American Benefits Council
Benefits Byte


October 27, 2015

The Benefits Byte is the American Benefits Council’s regular e-mail and online newsletter for members only, providing timely reports on legislative, regulatory and judicial developments, along with updates on the Council’s activities in support of employer-sponsored benefit plans.

The Benefits Byte is published by the American Benefits Council, based on staff reports and edited by Jason Hammersla, Council director of communications. Contact information for Council staff related to specific topics can be found at the end of each story.

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Bipartisan Budget Agreement Includes Numerous Benefits Provisions Including Defined Benefit Plan Changes, ACA Auto-Enrollment Repeal

As part of a bipartisan agreement to raise federal spending caps and raise the debt ceiling, Congress is contemplating a number of employee benefit provisions designed to raise revenue.

A “discussion draft” of the Bipartisan Budget Act (H.R. 1314) was submitted to the U.S. House of Representatives Rules Committee on October 27 and could be considered within days. The estimates of amounts to be raised by individual provisions are not yet available, though the Congressional Budget Office reports that the whole package yields a $75.6 billion net decrease in budget from changes in direct spending and revenue over 10 years (including $11.6 billion from pension changes and $18.4 billion from health care changes). A section-by-section summary of the measure is available on the Council website.

PBGC Premium Increases and Acceleration

Most troubling among the provisions is a proposed increase in the premiums paid by single-employer defined benefit plans to the Pension Benefit Guaranty Corporation (PBGC).

PBGC recently announced that single-employer pension plans will pay a flat rate premium of $64 per person in 2016, with the amount adjusted for inflation annually. Pension plans subject to the variable rate premium will pay $30 per $1000 of underfunding in 2016, with that number also indexed for inflation.

Under the budget deal, the fixed-rate premium would rise to $68 for 2017, $73 for 2018, and $78 for 2019, and then re-indexed for inflation.  The variable rate premium would continue to be indexed for inflation, but would be increased by an additional $2 in 2017, an additional $3 in 2018, and an additional $3 in 2019. (The budget deal would also accelerate the due date for PBGC premiums by one month in 2025 to capture the 2025 premium revenue within the budget scoring window.)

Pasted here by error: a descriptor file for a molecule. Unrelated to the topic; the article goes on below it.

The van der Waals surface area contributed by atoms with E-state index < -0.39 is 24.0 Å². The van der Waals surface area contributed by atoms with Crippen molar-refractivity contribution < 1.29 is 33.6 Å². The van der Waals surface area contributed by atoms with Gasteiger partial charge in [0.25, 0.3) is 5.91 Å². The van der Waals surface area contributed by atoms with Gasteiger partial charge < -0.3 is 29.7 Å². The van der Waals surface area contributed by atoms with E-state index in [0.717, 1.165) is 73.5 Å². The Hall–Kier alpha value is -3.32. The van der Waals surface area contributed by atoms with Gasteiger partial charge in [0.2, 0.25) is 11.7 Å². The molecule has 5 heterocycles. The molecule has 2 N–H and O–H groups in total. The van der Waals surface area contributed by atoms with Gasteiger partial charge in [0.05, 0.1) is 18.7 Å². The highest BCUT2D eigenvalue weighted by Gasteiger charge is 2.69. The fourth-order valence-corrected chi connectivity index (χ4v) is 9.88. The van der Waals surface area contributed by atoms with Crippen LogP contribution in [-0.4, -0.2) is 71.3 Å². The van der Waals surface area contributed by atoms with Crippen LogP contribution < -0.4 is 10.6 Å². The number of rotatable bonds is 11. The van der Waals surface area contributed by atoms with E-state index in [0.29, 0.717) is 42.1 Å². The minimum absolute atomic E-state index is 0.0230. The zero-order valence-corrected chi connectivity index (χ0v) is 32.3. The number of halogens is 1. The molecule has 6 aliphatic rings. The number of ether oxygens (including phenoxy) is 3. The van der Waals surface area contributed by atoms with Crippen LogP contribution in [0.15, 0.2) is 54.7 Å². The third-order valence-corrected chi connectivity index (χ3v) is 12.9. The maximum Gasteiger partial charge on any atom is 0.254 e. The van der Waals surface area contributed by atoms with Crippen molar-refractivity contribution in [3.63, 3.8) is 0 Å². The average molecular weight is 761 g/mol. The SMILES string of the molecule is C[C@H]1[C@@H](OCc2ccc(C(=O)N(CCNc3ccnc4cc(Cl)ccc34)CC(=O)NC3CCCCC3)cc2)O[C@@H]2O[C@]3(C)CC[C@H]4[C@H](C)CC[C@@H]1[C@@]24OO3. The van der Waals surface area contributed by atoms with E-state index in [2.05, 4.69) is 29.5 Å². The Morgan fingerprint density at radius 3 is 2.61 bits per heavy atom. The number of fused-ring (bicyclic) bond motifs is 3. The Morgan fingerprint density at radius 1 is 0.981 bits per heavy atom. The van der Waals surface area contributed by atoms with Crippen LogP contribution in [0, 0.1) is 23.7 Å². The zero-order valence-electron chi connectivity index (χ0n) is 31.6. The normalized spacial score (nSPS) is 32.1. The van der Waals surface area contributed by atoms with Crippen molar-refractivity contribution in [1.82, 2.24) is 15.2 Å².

In recent years PBGC premium increases have been viewed by some in Congress as a convenient source of revenue to finance measures totally unrelated to pension policy, and this is no exception. In the wake of previous increases in 2012 and 2013, the Council has provided extensive written communications to all congressional offices, including distribution of an important independent research report we commissioned, Further PBGC Premium Increases Pose Greatest Threat to Pension System, which validated that “premium increases threaten the long-term viability of the defined benefit pension system and PBGC’s plan termination insurance program by driving away employers that present no risk to the system.”

The timing of this provision is somewhat unusual since the PBGC’s Fiscal Year 2014 Projections Report recently revealed that the financial condition of the single-employer pension insurance program has significantly improved, “continues to be likely to improve” and “is highly unlikely to run out of funds in the next 10 years.”

Extended Defined Benefit Plan Funding Relief

Under current law – as most recently modified by 2012 highway bill (MAP-21) and the 2014 highway bill (HAFTA), interest rates for valuing liabilities in 2012-2017 are not to vary more than ten percent from the average interest rates over the prior 25 years.  That corridor increases by 5 percent per year through 2021, at which point it remains permanently at 30 percent.